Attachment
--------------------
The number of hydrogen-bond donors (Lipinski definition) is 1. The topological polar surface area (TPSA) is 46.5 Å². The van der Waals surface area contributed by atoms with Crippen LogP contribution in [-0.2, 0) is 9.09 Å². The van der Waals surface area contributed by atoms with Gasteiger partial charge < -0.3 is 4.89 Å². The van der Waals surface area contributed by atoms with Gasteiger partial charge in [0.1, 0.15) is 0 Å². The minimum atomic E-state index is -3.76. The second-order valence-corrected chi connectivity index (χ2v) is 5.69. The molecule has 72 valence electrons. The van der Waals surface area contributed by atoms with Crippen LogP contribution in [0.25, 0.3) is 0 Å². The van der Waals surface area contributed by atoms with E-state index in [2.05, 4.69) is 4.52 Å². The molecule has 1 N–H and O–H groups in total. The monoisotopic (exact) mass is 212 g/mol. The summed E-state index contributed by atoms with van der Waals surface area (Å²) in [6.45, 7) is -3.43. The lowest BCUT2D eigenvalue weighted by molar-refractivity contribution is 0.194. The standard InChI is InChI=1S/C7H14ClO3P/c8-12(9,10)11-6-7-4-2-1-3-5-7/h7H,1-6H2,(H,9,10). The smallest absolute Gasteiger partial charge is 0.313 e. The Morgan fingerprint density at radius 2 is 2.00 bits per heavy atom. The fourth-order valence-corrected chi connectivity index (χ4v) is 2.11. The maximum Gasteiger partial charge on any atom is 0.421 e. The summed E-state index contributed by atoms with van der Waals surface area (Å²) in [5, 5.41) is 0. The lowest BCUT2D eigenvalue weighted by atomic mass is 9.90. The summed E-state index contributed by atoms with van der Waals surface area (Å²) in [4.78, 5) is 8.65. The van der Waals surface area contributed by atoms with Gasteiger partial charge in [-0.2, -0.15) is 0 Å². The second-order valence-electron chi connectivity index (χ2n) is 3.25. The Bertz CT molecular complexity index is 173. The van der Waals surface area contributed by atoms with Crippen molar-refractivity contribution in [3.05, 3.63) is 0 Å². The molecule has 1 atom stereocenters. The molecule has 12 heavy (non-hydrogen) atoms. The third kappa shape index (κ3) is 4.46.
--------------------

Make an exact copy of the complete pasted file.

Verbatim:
The number of hydrogen-bond donors (Lipinski definition) is 1. The topological polar surface area (TPSA) is 46.5 Å². The van der Waals surface area contributed by atoms with Crippen LogP contribution in [-0.2, 0) is 9.09 Å². The van der Waals surface area contributed by atoms with Gasteiger partial charge < -0.3 is 4.89 Å². The van der Waals surface area contributed by atoms with Gasteiger partial charge in [0.1, 0.15) is 0 Å². The minimum atomic E-state index is -3.76. The second-order valence-corrected chi connectivity index (χ2v) is 5.69. The molecule has 72 valence electrons. The van der Waals surface area contributed by atoms with Crippen LogP contribution in [0.25, 0.3) is 0 Å². The van der Waals surface area contributed by atoms with E-state index in [2.05, 4.69) is 4.52 Å². The molecule has 1 N–H and O–H groups in total. The monoisotopic (exact) mass is 212 g/mol. The summed E-state index contributed by atoms with van der Waals surface area (Å²) in [6.45, 7) is -3.43. The lowest BCUT2D eigenvalue weighted by molar-refractivity contribution is 0.194. The standard InChI is InChI=1S/C7H14ClO3P/c8-12(9,10)11-6-7-4-2-1-3-5-7/h7H,1-6H2,(H,9,10). The smallest absolute Gasteiger partial charge is 0.313 e. The Morgan fingerprint density at radius 2 is 2.00 bits per heavy atom. The fourth-order valence-corrected chi connectivity index (χ4v) is 2.11. The maximum Gasteiger partial charge on any atom is 0.421 e. The summed E-state index contributed by atoms with van der Waals surface area (Å²) in [5, 5.41) is 0. The lowest BCUT2D eigenvalue weighted by atomic mass is 9.90. The summed E-state index contributed by atoms with van der Waals surface area (Å²) in [4.78, 5) is 8.65. The van der Waals surface area contributed by atoms with Gasteiger partial charge in [-0.2, -0.15) is 0 Å². The second-order valence-electron chi connectivity index (χ2n) is 3.25. The Bertz CT molecular complexity index is 173. The van der Waals surface area contributed by atoms with Crippen molar-refractivity contribution in [3.05, 3.63) is 0 Å². The molecule has 1 atom stereocenters. The molecule has 12 heavy (non-hydrogen) atoms. The third kappa shape index (κ3) is 4.46.